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02-May-2011, 10:22 AM #16
Here's Why The US Is Screwed.

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Here's Why The US Is Screwed

First, the big picture. The pie on the left is "revenue"--the money the government has available to spend. The pie on the right is "expenses"--the money the government actually spends. Note the vast portion of spending that comes from the Entitlement programs.


Mary Meeker's Definitive Guide To The American Public Debt Crisis.

-- Tom
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02-May-2011, 12:55 PM #17
William Alden
Alden@huffingtonpost.com
Laden's Death Gives Markets Boost Of Optimism, Eases Fear Of Recession (UPDATE)
First Posted: 05/ 2/11 08:08 AM ET Updated: 05/ 2/11 11:06 AM ET

Osama bin Laden's death has decreased the risk of doing business around the globe and especially in the Middle East, providing a needed boost to the broader economic recovery, economists said Monday.

The leader of the al Qaeda terrorist group is dead, President Barack Obama announced from Washington late Sunday. The news has been a tonic for financial markets: the price of a barrel of oil fell; Japanese stocks rose to a post-earthquake high and U.S. stock futures surged. We live in a new and potentially less dangerous world, headlines are declaring. It's a change that promises more investment in Middle East countries, cheaper transportation costs and less risk the U.S. economy will tip back into recession.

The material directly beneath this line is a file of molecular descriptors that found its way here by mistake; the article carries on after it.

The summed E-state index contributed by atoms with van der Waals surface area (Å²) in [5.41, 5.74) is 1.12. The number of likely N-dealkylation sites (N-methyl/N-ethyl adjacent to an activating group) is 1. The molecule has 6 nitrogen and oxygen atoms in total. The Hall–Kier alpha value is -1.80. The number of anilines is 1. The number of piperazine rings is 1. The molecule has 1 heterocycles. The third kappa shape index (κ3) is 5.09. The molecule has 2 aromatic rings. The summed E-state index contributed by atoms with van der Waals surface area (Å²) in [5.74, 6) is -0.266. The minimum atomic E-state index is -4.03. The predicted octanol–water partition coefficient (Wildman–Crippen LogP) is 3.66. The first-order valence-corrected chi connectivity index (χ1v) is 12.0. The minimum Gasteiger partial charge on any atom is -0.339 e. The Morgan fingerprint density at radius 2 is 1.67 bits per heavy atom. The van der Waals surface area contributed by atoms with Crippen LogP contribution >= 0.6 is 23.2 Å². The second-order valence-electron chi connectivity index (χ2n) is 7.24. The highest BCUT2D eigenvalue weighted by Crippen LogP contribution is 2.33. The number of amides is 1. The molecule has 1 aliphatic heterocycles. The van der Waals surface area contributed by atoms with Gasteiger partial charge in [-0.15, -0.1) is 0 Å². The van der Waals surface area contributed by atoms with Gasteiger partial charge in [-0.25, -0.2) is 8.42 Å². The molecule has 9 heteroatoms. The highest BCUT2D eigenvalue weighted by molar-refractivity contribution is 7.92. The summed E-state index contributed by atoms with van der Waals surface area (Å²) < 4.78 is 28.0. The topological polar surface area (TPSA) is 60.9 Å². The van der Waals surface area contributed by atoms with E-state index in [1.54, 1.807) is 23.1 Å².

http://www.huffingtonpost.com/2011/0...=Daily%20Brief
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05-May-2011, 11:15 PM #18
William Alden
Alden@huffingtonpost.com
Oil Prices Plunge In Record Sell-Off
First Posted: 05/ 5/11 04:36 PM ET Updated: 05/ 5/11 06:24 PM ET

Quote:
Crude oil plunged 10 percent as startled investors unloaded their positions and a weeklong decline accelerated into an outright freefall. The price of U.S. crude went from triple digits to double digits, falling below $100 after opening at close to $110. Brent crude, a European benchmark, lost $12 at one point in a sell-off that exceeded the one following Lehman Brothers' collapse, Reuters reported.

An oil correction is underway, experts said, as the price is moving toward what fundamental economic factors dictate it should be. For the American consumer, plagued by weeks of rising energy prices that have begun to weigh heavily on the economy, a bit of respite may be at hand.